Lower the rink’s carbon footprint

Lower the rink’s carbon footprint

Ice rinks consume vast amounts of energy and therefore contribute to global warming. There are many ways to lower the carbon footprint (CO2) in the ice rink and lower your natural gas expense on the pathway to net zero for ice rinks.

For many indoor arenas using natural gas as a fuel source for water heating, the escalating costs and the carbon emissions and taxes — even over the next 10 years — may limit their ability to provide affordable ice time. In terms of CO2 emissions depending on the source of electricity, natural gas presents the highest emissions.

So, what is the best way to reduce greenhouse gas emissions and get your ice rink to net zero?

In this article, we are exploring 5 strategies on the pathway to net zero to dramatically lower CO2 emissions and therefore the carbon footprint of the arena.

5 strategies to reduce CO2 emissions and cut natural gas costs in the ice rink:


  1. Install a rink de-aerator to remove micro air bubbles from resurfacing water
  2. Switch to on-demand water heaters
  3. Insulate hot water pipes
  4. Raise the efficiency of water heaters
  5. Reclaim waste heat from the rink


1. Install a rink de-aerator to remove micro air bubbles from resurfacing water

A rink de-aerator will eliminate big parts of your water heating costs for your flood water. The FortisBC ice rink resurfacing efficiency pilot showed a natural gas reduction of 79% or on average 330GJ among the 10 pilot rinks. Instead of using extremely hot temperatures for the resurfacing water, air bubbles can passively be removed and the temperature on the resurfacing water lowered. A recent study from Enerife Consulting and the Mayors Megawatt Challenge showed that 13% of the rinks carbon emissions can be eliminated by using cold water resurfacing technology.

This treatment of the resurfacing water results in harder, smoother ice that requires less maintenance. Using extremely hot water not only requires energy to heat but also increases the refrigeration load because warm water is being applied directly to the ice. This means using a rink de-aerator will also save 10%-12% of energy from the ice rink refrigeration system because the de-aerated water has fewer impurities than boiled water and can therefore be frozen at a higher temperature. Depending on the source of electricity, a rink de-aerator can reduce CO2 emission by 18-50 tonnes per rink per year per sheet of ice.

2. Invest in on-demand water heaters

On-demand water heaters can be 24% – 34% more energy-efficient than conventional storage-tank water heaters and therefore reduce natural gas consumption and lower CO2 emissions. They are compact in size and take up less space than traditional tank-type water heaters. Tankless hot water heaters only produce heat when it is being used and therefore don’t waste energy when hot water cools down in long pipe runs or while water is sitting in the storage tank.  When the water is no longer needed, the units are shut off and stop producing hot water. Tankless water heaters become a viable option in the ice rink in combination with using a rink de-aerator. The need for stored hot water will be dramatically decreased. Warmer water will mostly only be needed for maintenance tasks in and around the ice resurfacer station.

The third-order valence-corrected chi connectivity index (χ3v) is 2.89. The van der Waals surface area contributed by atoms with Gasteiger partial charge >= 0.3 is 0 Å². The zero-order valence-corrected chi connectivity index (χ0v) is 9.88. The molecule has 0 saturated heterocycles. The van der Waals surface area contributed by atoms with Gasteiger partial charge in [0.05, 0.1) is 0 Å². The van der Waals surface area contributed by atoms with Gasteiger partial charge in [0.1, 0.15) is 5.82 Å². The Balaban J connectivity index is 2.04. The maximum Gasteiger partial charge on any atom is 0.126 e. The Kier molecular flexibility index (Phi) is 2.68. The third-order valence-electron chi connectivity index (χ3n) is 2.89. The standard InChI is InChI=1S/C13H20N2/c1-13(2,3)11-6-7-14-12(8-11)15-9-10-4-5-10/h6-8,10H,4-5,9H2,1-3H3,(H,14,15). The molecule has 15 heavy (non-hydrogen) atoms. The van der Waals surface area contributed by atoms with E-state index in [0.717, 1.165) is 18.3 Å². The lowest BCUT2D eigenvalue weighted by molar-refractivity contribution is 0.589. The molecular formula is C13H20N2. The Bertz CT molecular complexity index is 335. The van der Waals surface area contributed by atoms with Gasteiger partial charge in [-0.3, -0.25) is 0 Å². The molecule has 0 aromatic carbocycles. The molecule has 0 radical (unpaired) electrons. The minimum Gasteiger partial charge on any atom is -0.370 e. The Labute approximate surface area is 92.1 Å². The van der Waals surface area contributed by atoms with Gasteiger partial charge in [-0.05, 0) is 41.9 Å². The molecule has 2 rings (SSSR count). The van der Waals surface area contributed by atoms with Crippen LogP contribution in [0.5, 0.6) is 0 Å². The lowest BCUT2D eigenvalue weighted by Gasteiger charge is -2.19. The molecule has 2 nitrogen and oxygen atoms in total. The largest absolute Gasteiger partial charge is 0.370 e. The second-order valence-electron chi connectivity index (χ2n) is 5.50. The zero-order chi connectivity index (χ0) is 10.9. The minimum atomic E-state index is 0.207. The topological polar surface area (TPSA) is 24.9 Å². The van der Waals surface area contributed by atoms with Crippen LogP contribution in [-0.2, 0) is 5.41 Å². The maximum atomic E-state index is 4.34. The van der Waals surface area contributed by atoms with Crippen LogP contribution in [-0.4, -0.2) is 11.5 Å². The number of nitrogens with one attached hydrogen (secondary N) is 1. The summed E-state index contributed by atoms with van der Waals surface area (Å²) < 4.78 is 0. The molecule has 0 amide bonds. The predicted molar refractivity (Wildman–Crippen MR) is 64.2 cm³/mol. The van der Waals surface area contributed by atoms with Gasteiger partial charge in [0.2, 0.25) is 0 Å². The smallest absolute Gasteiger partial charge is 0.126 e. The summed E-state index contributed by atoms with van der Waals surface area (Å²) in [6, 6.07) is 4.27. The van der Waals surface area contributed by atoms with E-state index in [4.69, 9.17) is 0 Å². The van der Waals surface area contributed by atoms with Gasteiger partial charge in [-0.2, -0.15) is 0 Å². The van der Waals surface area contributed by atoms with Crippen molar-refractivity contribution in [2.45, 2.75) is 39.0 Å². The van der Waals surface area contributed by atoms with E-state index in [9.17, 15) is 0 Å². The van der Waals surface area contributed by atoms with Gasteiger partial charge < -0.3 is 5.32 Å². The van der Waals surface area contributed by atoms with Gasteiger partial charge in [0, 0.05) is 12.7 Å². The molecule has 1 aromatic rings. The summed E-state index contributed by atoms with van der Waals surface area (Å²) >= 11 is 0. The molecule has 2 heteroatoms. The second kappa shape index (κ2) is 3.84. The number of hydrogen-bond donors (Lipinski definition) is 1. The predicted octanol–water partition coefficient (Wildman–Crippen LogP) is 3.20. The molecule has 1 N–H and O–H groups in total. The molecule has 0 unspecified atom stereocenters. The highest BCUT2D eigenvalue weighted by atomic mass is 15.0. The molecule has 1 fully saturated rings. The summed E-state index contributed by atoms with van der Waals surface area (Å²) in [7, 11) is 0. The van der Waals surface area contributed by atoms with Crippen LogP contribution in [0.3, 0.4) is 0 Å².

3. Insulate hot water pipes

By insulating the hot water pipes in ice arenas, the water temperature will be raised by 2°F–4°F compared to uninsulated pipes. This reduces heat loss – up to 33% -, saves CO2, and natural gas, and allows for reducing the water temperature setting at the boiler. In addition, hot water in the faucets and showers will be available faster when turned on, helping to preserve water.

4. Increase the efficiency of water heaters

Upgrading to high-efficiency water heaters will save on natural gas or electricity and reduce CO2 in the ice rink. Accessing hot water fast and efficiently – especially in the showers is important, especially when the showers are sensor-driven to eliminate water waste from the dressing rooms.

5. Use waste heat from the rink refrigeration system

Heat reclaim systems can capture heat as free energy from the ice rink’s chiller. This recovered heat can be used for space heating, domestic water heating, pre-heating of the resurfacing water, subfloor heating, slab heating, ice melting, etc… and will reduce natural gas costs and lower CO2 emissions. The majority of reclaimed heat derives from the refrigeration condenser and some heat can be captured from the building’s exhaust air.


More strategies to lower the carbon footprint in the arena


Install automatic water fill shut off

When the ice resurfacing machine is being filled, there is a risk of water overflow. Often, the ice resurfacing machines when left unattended will overflow with hot or cold water, because the water was not shut off when the machine was full. This wastes water and natural gas if the water was hot. Installing an automatic water filling system will prevent the ice resurfacing machine from overflowing.

Operate bleacher heaters with coins

Heating units above the bleachers are still present in many ice arenas and in often they run all the time. Taking them out might not be an option but considering operating them on coin-operated timers or at least on timers might be a good idea. This will prevent them to be turned on first thing in the morning, running all day, and potentially not even being shut off overnight. This will make a big difference to the natural gas usage and again reduce CO2 emissions from the ice rink.


Check out: 20 ways to reduce cost in the ice rink   and the Roadmap to Net Zero ice arenas